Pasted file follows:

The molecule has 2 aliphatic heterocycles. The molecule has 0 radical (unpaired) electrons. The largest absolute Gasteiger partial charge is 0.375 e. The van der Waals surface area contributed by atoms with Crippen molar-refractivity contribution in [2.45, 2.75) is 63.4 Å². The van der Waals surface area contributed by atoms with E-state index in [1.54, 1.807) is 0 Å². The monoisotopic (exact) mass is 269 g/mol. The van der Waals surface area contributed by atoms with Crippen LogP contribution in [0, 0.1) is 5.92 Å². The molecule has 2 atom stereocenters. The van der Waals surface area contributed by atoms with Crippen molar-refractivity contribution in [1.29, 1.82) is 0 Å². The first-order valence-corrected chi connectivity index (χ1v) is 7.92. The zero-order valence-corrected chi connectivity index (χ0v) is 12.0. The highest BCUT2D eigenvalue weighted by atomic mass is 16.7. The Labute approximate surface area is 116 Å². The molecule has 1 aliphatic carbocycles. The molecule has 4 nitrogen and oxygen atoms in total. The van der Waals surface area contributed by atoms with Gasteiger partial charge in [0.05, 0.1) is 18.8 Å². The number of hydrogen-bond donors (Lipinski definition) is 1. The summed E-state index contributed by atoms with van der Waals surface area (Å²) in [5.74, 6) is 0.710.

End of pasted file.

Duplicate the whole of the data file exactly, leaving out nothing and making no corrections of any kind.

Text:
The molecule has 2 aliphatic heterocycles. The molecule has 0 radical (unpaired) electrons. The largest absolute Gasteiger partial charge is 0.375 e. The van der Waals surface area contributed by atoms with Crippen molar-refractivity contribution in [2.45, 2.75) is 63.4 Å². The van der Waals surface area contributed by atoms with E-state index in [1.54, 1.807) is 0 Å². The monoisotopic (exact) mass is 269 g/mol. The van der Waals surface area contributed by atoms with Crippen LogP contribution in [0, 0.1) is 5.92 Å². The molecule has 2 atom stereocenters. The van der Waals surface area contributed by atoms with Crippen molar-refractivity contribution in [1.29, 1.82) is 0 Å². The first-order valence-corrected chi connectivity index (χ1v) is 7.92. The zero-order valence-corrected chi connectivity index (χ0v) is 12.0. The highest BCUT2D eigenvalue weighted by atomic mass is 16.7. The Labute approximate surface area is 116 Å². The molecule has 1 aliphatic carbocycles. The molecule has 4 nitrogen and oxygen atoms in total. The van der Waals surface area contributed by atoms with Gasteiger partial charge in [0.05, 0.1) is 18.8 Å². The number of hydrogen-bond donors (Lipinski definition) is 1. The summed E-state index contributed by atoms with van der Waals surface area (Å²) in [5.74, 6) is 0.710.